The double live album was a staple of rock and roll in the early years of the 1970s, and many of those recordings were captured from the stage of the Fillmore East. From the Allman Brothers to Frank Zappa and the Mothers, the Fillmore East in New York City was the place to record a band in front of an enthusiastic crowd. So it made sense that Humble Pie, an English super group with a sizzling live reputation but less than stellar US sales, would choose that venue for their own chance to bottle the lightning that had evaded them in the studio. They recorded four shows over two nights at the end of May 1971, and from those recordings crafted the double live album Performance - Rockin’ the Fillmore. Released that November, it was the breakthrough Humble Pie had hoped for, reaching #21 on the Billboard charts and Gold sales status from the RIAA. For over 40 years, that double album has been the definitive document of the original Humble Pie lineup of Steve Marriott, Peter Frampton, Greg Ridley and Jerry Shirley. Now Omnivore Recordings has released a box set of those four complete shows and displaced that prior construction as the pinnacle of the original Humble Pie.
When they left the studio for the stage, Humble Pie became something different altogether. Freed of the strictures of three minute long radio-friendly material, the four musicians came into their own. No longer was it Frampton extracting pop melodies from Marriott’s heavy R&B sensibilities, or Marriott dragging Frampton into a blues framework on a track-by-track basis. As this recording shows, their live partnership wasn’t a capitulation of one’s style to serve the other’s needs. It was two artists constantly pulling away from each other, with the tension of their inherently different approaches held in equilibrium by the rhythm section of Ridley and Shirley. Jerry Shirley’s ability to both pound heavily when playing blues and to sit off the beat for a jazzier feel allowed him to buttress whichever guitarist had stepped to the fore. Greg Ridley’s bass playing was limber yet solid like Shirley’s drums, and alternated that support role with the drummer like one instrument. Their fluid approaches to rhythm let Frampton and Marriott follow where their muses took them without sacrifices from either frontman.
Though there isn’t much variety in the songs played over the four sets (understandable, given the need to cut and splice between different shows for the planned album), that doesn’t mean the performances of those compositions don’t differ from set to set. Sometimes, it’s merely an unrepeated ad-lib from Marriott or a slightly miffed return to a full band chorus from one of Frampton’s solos; more often, there are changes in approach and feeling that lead to substantially different takes. For example, “I Walk on Gilded Splinters”, the Dr. John cover that is the heart and soul of each show, is entirely different not in structure or length but in the way the band plays it. The solos are in the same order and places and last roughly the same amount of time, and the subtle nod to Mountain’s “Mississippi Queen” appears at the same point in each recording. In the first set they’re aggressive yet unsure, and the result is a puffed out, chest-beating version of the song, more power than precision. That take is loud not lyrical.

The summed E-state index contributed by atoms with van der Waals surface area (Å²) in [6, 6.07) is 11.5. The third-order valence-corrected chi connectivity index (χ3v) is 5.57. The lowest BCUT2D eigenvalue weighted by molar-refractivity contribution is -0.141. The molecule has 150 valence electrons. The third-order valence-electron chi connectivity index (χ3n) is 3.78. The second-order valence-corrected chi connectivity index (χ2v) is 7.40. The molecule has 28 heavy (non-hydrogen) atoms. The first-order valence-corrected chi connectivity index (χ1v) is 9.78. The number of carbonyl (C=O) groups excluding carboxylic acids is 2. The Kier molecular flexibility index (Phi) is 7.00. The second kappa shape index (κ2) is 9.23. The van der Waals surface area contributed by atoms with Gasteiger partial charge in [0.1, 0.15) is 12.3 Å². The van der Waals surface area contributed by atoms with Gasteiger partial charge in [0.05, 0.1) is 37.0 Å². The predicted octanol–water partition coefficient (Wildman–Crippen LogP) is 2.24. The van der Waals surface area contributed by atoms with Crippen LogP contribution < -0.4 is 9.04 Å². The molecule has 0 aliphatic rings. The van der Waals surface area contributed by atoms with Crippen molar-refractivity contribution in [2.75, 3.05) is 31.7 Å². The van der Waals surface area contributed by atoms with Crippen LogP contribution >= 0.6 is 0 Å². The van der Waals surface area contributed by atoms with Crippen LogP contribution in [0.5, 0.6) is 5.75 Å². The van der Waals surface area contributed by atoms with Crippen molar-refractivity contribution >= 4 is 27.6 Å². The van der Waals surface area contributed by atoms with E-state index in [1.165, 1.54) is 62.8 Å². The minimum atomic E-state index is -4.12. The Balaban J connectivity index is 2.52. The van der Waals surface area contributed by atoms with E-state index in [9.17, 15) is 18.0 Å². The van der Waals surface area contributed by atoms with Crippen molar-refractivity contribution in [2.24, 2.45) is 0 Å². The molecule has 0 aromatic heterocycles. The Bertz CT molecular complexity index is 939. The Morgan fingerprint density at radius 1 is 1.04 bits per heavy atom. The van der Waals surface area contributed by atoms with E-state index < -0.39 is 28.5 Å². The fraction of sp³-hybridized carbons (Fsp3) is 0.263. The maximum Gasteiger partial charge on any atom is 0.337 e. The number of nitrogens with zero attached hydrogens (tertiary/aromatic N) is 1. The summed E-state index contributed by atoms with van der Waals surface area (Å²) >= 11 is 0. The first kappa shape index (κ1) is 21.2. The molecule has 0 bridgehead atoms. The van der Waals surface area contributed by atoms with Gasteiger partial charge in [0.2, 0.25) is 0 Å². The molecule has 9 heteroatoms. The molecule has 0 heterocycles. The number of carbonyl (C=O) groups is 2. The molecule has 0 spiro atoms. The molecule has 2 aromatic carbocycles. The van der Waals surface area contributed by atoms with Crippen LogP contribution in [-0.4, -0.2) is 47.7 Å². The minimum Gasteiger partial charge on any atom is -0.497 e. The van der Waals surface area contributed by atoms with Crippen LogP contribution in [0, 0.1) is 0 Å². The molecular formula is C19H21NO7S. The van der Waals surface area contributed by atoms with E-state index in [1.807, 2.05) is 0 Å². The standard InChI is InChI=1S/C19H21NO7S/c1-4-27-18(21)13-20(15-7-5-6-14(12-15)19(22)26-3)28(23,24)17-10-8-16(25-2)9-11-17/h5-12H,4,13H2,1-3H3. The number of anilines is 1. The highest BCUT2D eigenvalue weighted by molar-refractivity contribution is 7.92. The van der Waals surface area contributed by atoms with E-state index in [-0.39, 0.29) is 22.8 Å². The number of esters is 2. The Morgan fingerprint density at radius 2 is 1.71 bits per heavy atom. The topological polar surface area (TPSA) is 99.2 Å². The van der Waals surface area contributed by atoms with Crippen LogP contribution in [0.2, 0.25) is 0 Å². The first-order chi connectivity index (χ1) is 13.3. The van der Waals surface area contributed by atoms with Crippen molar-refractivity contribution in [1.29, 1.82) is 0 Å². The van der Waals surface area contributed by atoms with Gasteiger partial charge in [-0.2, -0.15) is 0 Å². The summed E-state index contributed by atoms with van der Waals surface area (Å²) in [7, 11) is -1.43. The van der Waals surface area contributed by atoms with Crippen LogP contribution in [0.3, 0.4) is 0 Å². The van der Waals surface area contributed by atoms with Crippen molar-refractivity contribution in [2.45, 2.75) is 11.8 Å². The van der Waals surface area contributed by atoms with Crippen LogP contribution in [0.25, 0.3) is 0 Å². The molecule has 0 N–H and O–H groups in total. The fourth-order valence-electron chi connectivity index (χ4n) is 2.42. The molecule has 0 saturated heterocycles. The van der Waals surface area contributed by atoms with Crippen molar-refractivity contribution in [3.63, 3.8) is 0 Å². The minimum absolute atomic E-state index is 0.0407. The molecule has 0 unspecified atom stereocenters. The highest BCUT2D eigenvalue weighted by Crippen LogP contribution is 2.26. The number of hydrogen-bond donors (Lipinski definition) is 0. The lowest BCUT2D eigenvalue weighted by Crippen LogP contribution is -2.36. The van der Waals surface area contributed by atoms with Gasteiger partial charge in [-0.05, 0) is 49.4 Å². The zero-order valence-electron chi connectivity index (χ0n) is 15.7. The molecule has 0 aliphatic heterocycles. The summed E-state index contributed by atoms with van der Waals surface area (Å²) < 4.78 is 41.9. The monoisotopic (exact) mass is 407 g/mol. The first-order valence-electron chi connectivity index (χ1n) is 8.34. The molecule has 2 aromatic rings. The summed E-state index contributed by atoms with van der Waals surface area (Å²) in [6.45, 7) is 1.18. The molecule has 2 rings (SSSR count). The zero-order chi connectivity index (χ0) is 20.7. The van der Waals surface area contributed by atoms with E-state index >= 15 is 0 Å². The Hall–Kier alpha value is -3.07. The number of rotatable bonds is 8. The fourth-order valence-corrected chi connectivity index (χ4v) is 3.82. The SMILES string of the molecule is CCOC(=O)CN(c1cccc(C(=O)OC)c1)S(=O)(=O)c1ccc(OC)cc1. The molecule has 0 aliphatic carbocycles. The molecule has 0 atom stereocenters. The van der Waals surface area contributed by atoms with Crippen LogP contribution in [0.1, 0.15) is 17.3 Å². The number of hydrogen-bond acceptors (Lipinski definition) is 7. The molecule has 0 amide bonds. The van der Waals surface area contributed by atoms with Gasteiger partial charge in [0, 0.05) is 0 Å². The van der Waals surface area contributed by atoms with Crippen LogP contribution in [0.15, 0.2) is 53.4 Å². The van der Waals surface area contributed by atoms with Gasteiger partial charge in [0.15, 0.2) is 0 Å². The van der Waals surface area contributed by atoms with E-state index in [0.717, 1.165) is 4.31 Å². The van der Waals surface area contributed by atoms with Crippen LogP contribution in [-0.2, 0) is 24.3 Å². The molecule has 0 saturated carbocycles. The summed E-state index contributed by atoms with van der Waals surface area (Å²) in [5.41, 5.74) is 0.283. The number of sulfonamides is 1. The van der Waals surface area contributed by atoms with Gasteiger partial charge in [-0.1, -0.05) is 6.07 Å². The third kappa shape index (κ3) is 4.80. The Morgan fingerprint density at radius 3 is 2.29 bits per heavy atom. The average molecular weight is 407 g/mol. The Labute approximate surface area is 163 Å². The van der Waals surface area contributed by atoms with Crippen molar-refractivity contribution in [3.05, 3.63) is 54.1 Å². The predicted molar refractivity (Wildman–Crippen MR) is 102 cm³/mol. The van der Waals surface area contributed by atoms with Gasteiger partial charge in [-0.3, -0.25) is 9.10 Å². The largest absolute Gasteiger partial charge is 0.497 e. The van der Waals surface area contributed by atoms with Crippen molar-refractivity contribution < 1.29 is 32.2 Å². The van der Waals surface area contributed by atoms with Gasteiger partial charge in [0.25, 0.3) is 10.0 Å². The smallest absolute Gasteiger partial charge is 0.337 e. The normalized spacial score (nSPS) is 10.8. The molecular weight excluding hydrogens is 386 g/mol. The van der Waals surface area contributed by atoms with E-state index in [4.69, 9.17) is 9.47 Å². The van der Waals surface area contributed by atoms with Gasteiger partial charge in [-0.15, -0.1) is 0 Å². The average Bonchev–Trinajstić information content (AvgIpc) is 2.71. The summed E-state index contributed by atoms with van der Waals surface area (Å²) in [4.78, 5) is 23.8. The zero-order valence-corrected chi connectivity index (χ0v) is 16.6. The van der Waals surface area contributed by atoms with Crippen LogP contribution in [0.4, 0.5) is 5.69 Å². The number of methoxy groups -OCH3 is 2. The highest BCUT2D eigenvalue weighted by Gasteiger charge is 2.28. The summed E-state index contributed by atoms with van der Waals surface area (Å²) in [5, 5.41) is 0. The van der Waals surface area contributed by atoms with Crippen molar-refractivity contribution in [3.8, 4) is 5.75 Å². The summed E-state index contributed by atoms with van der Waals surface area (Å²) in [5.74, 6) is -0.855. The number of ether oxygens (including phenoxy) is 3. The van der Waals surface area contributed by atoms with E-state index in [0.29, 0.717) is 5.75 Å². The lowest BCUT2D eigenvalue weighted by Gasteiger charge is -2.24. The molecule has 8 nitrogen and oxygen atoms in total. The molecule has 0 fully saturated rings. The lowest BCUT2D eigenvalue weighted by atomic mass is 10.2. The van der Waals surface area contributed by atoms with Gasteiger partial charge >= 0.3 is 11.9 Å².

The second is more comfortable, all jitters gone and worries laid aside. They sound proud of their precision, and though the power’s still there, it’s contained. This is a band that knows just how good they can be, and knowing they had reached that peak. The third version, from the first set on the second night, is nearly as tight, but the band dialed back the fury another notch to allow for greater elasticity. This sounds like a band listening to each other, where vocal lines, guitar licks, or drum fills all prove to be launching pads for the next piece of improvisation. By the last set, Humble Pie knew they had at least two excellent versions of the song to choose from for the eventual album. There is no pressure to achieve greatness. The result is the most laid back, lyrical, fluid and fun rendition of “I Walk on Gilded Splinters” they recorded. Unsurprisingly, this final version is the one they chose for Performance - Rockin’ the Fillmore back in 1971. It’s sublime. All 27 minutes of it.
Twenty seven minutes. That’s the elephant in the room, and one that must be addressed. This box set is a mere 22 songs, and lasts just a bit over four hours. Each show is five or six songs, lasting between 50- and 70-odd minutes. The music is not intricate suites, broken into many parts, each with huge compositional differences or changes that keep the ear and mind constantly alert. It’s simple blues-rock taken to epic lengths through multiple solos. This is excess at its most basic, where each member stepped to the front and had their moment in the spotlight. That the audiences sat in rapt attention, cheering each bent note or soulful wail, seems odd in this day and age. But that very fact is what makes this so compelling. It actually deserves and rewards that kind of attention, the close listening that seems antithetical to an increasingly distracted and distracting world. It may be an artifact of a bygone era, one that in all reality lasted only a few short years, but it’s one of the best.